I think the best way to start a story for your dungeons and dragons game is to find out what the players want and integrate their backstories into your plot.
This gives you a great foundation to build on. This way you aren't totally starting from scratch and it lets the players be involved in the process.
The DM isn't the only one who wants to be creative, so let your players give you ideas and goals for their characters.
Use MacGuffins. A MacGuffin is an artifact or a goal that the players are trying to find or fight for. The term was created by Alfred Hitchcock for his style of storytelling.
The best part is, a MacGuffin can be anything, including characters.
The best examples are; the plans to the death star, the lost ark, the wizard of oz, or the infinity stones.
In Wizard of Oz, the characters goal was to make it back home.
The MacGuffin was getting the wizards help.
A MacGuffin is a means to an end.
A driving force to keep the characters motivated to do something and the plot to move forward.
In a mystery story, every lead or clue, that the detective finds is a MacGuffin.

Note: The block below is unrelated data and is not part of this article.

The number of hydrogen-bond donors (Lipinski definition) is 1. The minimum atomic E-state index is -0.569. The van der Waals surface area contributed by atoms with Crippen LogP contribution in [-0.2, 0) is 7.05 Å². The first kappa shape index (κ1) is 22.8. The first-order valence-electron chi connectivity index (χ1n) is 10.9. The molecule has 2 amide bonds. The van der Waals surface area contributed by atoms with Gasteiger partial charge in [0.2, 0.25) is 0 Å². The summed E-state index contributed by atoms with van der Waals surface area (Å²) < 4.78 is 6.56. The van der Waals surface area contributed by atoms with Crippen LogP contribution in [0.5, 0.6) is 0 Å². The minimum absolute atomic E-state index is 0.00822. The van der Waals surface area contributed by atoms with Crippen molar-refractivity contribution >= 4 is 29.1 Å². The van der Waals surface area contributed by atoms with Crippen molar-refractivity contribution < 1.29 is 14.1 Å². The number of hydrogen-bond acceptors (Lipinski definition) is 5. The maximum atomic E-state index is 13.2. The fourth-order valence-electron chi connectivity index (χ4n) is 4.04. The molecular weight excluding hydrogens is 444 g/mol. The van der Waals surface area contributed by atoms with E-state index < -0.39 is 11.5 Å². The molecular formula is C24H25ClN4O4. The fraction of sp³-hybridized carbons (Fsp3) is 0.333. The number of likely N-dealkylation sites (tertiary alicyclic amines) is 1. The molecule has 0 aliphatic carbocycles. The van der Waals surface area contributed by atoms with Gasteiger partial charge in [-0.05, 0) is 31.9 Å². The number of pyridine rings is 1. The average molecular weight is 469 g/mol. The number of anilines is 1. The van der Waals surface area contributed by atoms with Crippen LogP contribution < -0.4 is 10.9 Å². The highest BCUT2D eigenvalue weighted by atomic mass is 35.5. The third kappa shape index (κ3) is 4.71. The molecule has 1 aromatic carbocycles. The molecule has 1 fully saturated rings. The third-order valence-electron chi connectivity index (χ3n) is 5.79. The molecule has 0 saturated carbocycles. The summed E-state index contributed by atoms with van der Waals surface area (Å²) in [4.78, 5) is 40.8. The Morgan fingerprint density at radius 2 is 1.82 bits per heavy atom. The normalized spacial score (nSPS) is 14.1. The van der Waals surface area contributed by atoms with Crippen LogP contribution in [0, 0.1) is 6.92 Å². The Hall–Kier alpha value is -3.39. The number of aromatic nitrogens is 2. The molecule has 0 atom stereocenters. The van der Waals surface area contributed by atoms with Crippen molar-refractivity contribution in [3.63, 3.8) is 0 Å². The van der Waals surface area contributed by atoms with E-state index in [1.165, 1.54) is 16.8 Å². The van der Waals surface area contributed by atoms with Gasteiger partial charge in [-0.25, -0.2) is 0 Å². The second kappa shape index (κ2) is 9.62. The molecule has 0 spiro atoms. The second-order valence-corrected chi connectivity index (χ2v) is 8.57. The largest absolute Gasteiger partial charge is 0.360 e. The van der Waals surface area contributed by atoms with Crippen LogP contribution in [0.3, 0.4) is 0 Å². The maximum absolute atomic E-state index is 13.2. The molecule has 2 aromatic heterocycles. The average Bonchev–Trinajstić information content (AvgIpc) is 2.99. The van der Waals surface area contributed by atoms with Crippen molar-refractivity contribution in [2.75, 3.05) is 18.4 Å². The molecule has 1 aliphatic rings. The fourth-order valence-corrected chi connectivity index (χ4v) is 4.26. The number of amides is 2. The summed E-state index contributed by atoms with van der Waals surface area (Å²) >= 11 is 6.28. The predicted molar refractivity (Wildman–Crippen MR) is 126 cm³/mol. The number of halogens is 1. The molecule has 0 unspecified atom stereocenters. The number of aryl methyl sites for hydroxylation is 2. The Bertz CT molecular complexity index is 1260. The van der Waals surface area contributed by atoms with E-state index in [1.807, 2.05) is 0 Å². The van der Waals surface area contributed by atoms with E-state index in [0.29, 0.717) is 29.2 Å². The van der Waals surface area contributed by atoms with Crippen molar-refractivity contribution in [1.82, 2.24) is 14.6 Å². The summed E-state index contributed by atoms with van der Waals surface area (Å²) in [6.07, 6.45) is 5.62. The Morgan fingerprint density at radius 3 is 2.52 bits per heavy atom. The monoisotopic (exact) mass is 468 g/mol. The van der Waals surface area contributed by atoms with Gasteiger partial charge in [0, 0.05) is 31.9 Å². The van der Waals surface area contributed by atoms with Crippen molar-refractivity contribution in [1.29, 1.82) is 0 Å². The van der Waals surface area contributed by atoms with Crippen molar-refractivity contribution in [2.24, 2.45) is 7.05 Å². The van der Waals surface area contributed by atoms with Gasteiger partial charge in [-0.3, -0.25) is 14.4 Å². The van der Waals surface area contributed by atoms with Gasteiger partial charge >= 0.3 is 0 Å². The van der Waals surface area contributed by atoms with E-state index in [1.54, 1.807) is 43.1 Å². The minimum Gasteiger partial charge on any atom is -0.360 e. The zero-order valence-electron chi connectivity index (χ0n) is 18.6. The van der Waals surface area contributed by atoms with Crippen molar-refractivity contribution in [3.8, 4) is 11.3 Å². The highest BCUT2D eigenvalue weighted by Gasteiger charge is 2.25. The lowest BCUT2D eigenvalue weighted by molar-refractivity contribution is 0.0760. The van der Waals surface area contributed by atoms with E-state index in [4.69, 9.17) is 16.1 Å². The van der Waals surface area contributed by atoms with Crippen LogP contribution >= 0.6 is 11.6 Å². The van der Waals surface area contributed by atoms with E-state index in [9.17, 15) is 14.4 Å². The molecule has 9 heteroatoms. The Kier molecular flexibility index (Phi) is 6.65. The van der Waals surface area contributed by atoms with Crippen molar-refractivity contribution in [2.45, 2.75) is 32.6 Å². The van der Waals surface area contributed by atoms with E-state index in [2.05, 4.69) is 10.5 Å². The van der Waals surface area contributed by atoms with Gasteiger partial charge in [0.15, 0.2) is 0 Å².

A suspect or missing character can be a MacGuffin too.
Like Will Byers in the first season of stranger things. The characters were all motivated to find Will and they wind up getting caught up in the their own stories.
Making Up a MacGuffin.
Use a treasure the party needs to find, or a magic item that needs to be sought out to complete their quest.
Do you have a wizard who wants to learn new or obscure magic? Give them a hidden staff or an ancient spell book to find.
Do you have a character with a missing family member or a bad guy that the player wants to bring to justice?
These can be MacGuffins too.
Have a mission where players have to protect a caravan or cargo ship from bandits or pirates.
Maybe a cult or a mafia organization is terrorizing a city and the players need kill all the bad guys who are hiding underground.
Don't worry about being original.
Yes, these stories are simple. Yes, they have been done before. That's okay. Do it. Have fun with it.
It's OK to have stories and ideas prepared for just a couple play sessions.